Family homes to go under hammer

Apartments and investment properties have been the norm at Allsop’s auctions but family homes in need of renovation are starting to make an appearance

Thu, Oct 10, 2013, 09:45

The photos of the ivy-clad, sun-dappled Phoenix Hill on Chapelizod Road, Dublin, make the house look almost dreamy but, as anyone who has bought an old house in need of renovation knows, buying without getting a thorough survey can become a nightmare.

It’s particularly important when buying at auction – once your bid is accepted, you sign contracts there and then, legally committingto go through with the sale.

“You need to get under the skin of a house,” advises Robert Hoban of Allsops, whose auction next week includes several houses in need of renovation that are likely to be of interest to buyers in search of a well-located family home in Dublin. “People always need to do their homework.”

The Irish Times takes no responsibility for the content or availability of other websites.

The Irish Times takes no responsibility for the content or availability of other websites.

The Irish Times takes no responsibility for the content or availability of other websites.

Viewings at Phoenix Hill have been more crowded than usual, with several prospective buyers bringing not just their surveyor but a builder too.

The Georgian house, in need of top-to-bottom renovation, is on an acre next to the Phoenix Park with views of the River Liffey. It was last lived in in 1999. The reserve is €350,000 which, when you consider the location and that it also comes with two (equally dilapidated) cottages on the land, seems modest.

Taking on a major renovation can be daunting for someone who has never done it before, says Simon Stokes, chair of the residential division of the Society of Chartered Surveyors Ireland. But, he says, there is nothing that cannot be fixed, once the purchase price is low enough and the money is there to complete the renovation with a good contingency fund built in to the costs.

“A full building survey is very important so the buyer can fully understand what they might be getting into,” he says, although he admits that for a first-time buyer who has never read a survey before, the detail can be more than a little daunting.

Another lot in the Allsops auction that ticks a lot of boxes for house hunters who are willing to do work is 8 Seafort Parade, Blackrock, Co Dublin.

The mid-terrace house is in three bedsits and has been vacant since 1999, so it needs considerable money spent to bring it back to a family home.

On the plus side it is an attractive house with sea views. The reserve is €250,000. “You’re really getting into ‘as long as a piece of string territory’ when you’re talking about the cost of renovating a period house; it depends on what’s needed and what you want to do,” says Stokes.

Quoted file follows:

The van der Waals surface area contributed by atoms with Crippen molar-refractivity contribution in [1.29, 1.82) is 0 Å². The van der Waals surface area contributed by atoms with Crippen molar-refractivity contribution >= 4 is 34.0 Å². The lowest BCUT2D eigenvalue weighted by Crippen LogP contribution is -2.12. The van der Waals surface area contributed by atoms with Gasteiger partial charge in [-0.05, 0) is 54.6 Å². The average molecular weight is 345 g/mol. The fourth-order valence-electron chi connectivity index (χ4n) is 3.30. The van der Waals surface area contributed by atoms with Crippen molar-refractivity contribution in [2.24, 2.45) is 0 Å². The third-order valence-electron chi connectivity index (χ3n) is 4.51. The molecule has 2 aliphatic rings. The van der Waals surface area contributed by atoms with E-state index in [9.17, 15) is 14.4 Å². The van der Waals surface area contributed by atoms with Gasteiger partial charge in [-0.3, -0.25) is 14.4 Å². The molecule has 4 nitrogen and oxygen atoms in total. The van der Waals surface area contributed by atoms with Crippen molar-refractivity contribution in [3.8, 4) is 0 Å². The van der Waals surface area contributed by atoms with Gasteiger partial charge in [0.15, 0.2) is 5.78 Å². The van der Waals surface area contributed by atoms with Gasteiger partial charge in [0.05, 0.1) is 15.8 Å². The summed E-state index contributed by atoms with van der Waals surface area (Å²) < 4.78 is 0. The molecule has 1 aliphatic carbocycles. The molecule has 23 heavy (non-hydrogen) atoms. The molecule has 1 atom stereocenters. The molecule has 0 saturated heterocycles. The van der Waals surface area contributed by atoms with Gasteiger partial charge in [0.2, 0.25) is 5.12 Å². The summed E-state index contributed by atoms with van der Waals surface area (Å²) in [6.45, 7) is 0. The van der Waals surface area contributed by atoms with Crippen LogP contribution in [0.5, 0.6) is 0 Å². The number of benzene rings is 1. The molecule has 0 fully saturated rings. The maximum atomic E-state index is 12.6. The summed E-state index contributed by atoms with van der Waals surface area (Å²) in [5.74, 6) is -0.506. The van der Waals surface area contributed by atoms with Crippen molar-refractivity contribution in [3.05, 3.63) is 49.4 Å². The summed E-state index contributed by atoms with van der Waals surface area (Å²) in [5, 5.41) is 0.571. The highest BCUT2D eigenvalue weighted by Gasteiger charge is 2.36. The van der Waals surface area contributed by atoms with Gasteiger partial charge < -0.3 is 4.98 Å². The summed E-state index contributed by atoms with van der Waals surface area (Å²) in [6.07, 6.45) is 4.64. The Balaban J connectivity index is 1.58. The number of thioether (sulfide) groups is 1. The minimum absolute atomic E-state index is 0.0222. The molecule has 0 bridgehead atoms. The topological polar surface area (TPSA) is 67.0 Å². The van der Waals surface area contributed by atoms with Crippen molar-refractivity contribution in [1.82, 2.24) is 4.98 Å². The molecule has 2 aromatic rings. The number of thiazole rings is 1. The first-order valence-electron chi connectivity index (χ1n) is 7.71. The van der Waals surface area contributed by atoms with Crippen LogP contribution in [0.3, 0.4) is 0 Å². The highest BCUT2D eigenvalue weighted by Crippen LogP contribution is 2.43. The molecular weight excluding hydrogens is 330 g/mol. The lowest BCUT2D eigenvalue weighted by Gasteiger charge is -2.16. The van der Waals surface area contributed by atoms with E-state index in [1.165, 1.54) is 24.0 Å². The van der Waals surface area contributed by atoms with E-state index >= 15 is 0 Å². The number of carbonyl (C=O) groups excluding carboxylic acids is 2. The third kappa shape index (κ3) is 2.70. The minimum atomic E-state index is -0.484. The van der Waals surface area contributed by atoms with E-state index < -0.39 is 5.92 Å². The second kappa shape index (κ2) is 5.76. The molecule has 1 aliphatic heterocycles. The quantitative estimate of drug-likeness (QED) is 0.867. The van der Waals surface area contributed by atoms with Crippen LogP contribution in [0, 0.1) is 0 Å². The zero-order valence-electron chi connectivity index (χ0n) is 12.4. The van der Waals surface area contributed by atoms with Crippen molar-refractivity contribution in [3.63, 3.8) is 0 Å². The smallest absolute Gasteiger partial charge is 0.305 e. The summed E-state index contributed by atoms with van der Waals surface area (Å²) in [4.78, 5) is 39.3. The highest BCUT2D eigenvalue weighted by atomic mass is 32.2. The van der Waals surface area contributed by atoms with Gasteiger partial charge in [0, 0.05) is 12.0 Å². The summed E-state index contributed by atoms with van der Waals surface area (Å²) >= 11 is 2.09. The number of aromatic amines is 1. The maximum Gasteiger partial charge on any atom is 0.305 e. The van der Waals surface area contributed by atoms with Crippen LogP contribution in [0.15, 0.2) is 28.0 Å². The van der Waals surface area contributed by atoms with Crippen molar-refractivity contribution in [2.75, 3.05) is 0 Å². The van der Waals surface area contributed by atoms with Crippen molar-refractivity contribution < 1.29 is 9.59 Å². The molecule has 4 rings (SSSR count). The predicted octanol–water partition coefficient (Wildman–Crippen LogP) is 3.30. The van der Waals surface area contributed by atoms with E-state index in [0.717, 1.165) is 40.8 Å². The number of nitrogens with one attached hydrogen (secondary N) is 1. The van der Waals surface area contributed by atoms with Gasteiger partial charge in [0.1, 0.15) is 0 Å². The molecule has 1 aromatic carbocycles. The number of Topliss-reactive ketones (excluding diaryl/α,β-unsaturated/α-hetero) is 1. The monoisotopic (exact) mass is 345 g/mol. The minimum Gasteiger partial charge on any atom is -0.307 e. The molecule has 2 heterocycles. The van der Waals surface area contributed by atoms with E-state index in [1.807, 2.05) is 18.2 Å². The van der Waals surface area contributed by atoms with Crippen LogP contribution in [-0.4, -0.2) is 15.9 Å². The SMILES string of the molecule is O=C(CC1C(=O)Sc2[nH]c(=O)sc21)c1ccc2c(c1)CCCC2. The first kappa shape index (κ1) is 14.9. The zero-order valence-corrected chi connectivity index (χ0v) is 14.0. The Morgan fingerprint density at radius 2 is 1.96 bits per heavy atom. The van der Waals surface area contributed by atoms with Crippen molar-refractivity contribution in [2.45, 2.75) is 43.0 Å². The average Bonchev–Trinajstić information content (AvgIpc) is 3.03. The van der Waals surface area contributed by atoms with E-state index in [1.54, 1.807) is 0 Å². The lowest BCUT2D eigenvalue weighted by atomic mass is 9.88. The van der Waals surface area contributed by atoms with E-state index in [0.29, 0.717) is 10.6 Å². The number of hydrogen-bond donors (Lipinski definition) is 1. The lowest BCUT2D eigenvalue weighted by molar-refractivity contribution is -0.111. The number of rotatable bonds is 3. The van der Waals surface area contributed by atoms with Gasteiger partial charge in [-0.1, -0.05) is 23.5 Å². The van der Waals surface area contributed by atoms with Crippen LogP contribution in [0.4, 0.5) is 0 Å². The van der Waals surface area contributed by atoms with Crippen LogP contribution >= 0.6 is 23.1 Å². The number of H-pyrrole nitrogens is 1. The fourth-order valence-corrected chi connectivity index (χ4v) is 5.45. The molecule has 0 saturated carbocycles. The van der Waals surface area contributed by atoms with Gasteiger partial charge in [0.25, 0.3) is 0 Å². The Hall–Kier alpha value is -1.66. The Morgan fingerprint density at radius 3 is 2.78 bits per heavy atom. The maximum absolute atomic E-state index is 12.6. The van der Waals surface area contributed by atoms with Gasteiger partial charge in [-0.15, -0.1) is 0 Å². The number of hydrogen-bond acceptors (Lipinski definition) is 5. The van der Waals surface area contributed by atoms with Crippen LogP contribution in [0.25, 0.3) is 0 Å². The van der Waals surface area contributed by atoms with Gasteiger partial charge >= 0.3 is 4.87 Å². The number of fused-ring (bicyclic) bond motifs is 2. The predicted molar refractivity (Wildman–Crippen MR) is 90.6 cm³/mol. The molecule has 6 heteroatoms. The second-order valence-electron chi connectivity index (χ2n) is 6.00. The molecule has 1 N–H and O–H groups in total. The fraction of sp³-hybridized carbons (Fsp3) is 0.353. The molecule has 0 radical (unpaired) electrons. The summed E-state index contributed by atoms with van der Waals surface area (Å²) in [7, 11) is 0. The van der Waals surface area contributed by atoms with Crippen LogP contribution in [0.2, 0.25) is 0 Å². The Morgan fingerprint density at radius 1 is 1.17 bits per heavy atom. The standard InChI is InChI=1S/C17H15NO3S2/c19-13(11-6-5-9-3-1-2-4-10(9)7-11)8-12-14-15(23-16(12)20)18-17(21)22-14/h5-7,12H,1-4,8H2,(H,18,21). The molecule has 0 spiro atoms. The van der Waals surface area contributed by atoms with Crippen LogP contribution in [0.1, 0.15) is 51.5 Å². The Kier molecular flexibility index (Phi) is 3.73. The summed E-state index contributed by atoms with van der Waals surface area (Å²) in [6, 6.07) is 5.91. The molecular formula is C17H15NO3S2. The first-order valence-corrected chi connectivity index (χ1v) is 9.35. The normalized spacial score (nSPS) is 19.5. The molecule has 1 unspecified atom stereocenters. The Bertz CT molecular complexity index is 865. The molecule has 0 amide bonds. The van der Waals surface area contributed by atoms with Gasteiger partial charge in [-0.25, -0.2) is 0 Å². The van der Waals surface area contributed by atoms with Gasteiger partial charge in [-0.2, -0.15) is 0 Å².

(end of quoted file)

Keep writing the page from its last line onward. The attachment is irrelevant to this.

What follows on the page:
Another terraced house in units is 67 Hollybank Road, Drumcondra, Dublin, which has a reserve of €275,000.

There are seven bedsits in the Edwardian redbrick – six subject to tenancies and one vacant. While the house has a gross rent of €32,900 it’s likely its new owner will turn it back into a family home.

As well as getting their finances in order, and understanding exactly what they are getting into in terms of renovation costs, auction buyers must also ensure that the “legals”, eg title, planning permissions, and so on, are in order before bidding. If there are existing tenants, legal advice on how to proceed after the sale is crucial.

One well-located family home in the auction that doesn’t need work, as it was refurbished by its present owner, is 100 Lower Drumcondra Road, Drumcondra, Dublin 9.

The reserve for the fine, period redbrick is between €500,000 and €550,000.

The five-bedroom house also has a one-bedroom annex and a two-bedroom mews making it an attractive proposition for someone looking for a fine family home with income generating potential. Its location, so close to the city centre and to two third-level colleges, makes it prime rental territory.

“All the houses you’ve asked me about were put into the auction by private sellers,” says Hoban, adding that despite Allsops’ reputation as an auction house for “bank sales” up to 40 per cent of lots in every auction are from private owners using the busy auction as a fast way to shift their property.

“Something like Phoenix Hill is difficult to value and the owners have decided that, after years of it being vacant, now is the time to sell. It’s also the sort of unique house that will appeal to international buyers. Buying by auction is a transparent way to sell, both for the seller and the buyer, and it will find its level on the day,” he says.


The next Allsops auction is at the RDS, Merrion Road, Dublin 4, on October 15th at 11am.

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